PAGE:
EPA

United States Environmental Protection AgencyEnvironmental Protection Agency logo.svg

Agency overview
Formed December 2, 1970The U.S. Environmental Protection Agency (EPA or sometimes USEPA) is an agency of the federal government of the United States charged with protecting human health and the environment, by writing and enforcing regulations based on laws passed by Congress.[2] The EPA was proposed by President Richard Nixon and began operation on December 3, 1970
Employees 17,384 (2010)[1]
Annual budget $10.486 billion (2010)[1]
Agency executive Lisa P. Jackson, AdministratorThe agency conducts environmental assessment, research, and education. It has the responsibility of maintaining and enforcing national standards under a variety of environmental laws, in consultation with state, tribal, and local governments. It delegates some permitting, monitoring, and enforcement responsibility to U.S. states and Native American tribes. EPA enforcement powers include fines, sanctions, and other measures.
The agency also works with industries and all levels of government in a wide variety of voluntary pollution prevention programs and energy conservation efforts.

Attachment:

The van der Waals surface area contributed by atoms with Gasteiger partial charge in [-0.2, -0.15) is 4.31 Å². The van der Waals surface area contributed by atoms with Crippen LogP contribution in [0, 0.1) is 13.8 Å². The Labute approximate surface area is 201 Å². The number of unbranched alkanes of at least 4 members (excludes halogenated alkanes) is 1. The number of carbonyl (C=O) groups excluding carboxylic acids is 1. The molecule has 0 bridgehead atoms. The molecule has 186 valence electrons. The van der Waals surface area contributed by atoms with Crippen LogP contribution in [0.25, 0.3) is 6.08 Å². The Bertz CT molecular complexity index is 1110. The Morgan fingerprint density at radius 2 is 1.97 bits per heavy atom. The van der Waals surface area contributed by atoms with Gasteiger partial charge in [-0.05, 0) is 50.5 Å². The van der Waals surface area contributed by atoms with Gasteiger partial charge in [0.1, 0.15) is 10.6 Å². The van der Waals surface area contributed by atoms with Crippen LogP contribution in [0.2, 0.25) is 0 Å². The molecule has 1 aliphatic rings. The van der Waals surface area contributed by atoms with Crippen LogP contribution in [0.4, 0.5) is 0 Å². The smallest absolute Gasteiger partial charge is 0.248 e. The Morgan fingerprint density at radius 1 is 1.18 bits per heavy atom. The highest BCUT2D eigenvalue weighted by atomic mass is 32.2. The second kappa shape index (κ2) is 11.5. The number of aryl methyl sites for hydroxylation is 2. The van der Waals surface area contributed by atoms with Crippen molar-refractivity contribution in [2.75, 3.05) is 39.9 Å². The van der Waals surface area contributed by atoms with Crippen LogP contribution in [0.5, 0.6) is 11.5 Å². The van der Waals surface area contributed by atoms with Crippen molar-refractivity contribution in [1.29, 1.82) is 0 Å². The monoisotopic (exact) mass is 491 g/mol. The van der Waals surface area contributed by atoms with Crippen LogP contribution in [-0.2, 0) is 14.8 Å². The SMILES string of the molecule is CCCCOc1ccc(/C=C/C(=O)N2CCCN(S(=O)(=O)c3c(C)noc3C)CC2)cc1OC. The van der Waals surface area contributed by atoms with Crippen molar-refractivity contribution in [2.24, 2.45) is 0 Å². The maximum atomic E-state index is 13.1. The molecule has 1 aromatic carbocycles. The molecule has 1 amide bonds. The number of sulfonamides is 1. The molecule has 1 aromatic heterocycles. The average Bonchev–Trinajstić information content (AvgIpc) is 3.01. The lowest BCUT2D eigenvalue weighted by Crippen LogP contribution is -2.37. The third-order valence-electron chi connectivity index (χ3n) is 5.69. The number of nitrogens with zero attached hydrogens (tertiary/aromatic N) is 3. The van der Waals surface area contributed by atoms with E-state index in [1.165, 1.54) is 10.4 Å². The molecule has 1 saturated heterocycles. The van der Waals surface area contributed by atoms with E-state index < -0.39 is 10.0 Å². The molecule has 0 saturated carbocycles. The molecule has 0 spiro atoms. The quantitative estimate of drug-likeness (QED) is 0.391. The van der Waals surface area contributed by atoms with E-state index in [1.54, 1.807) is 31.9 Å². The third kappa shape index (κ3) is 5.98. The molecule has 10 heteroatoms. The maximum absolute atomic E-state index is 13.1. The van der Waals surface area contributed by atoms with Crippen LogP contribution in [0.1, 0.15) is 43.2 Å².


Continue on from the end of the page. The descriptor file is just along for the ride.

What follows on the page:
Website
epa.gov

Drinking water

EPA ensures safe drinking water for the public, by setting standards for more than 160,000 public water systems throughout the United States. EPA oversees states, local governments and water suppliers to enforce the standards, under the Safe Drinking Water Act. The program includes regulation of injection wells in order to protect underground sources of drinking water.
Under the Safe Drinking Water Act (SDWA), EPA sets legal limits on the levels of certain contaminants in drinking water. The legal limits reflect both the level that protects human health and the level that water systems can achieve using the best available technology. Besides prescribing these legal limits, EPA rules set water-testing schedules and methods that water systems must follow.
The rules also list acceptable techniques for treating contaminated water. SDWA gives individual states the opportunity to set and enforce their own drinking water standards if the standards are at least as strong as EPA’s national standards. Most states and territories directly oversee the water systems within their borders.
Multi-Pure has always been in compliance with EPA regulations. It’s just another way MultiPure stands out from the competition.

           

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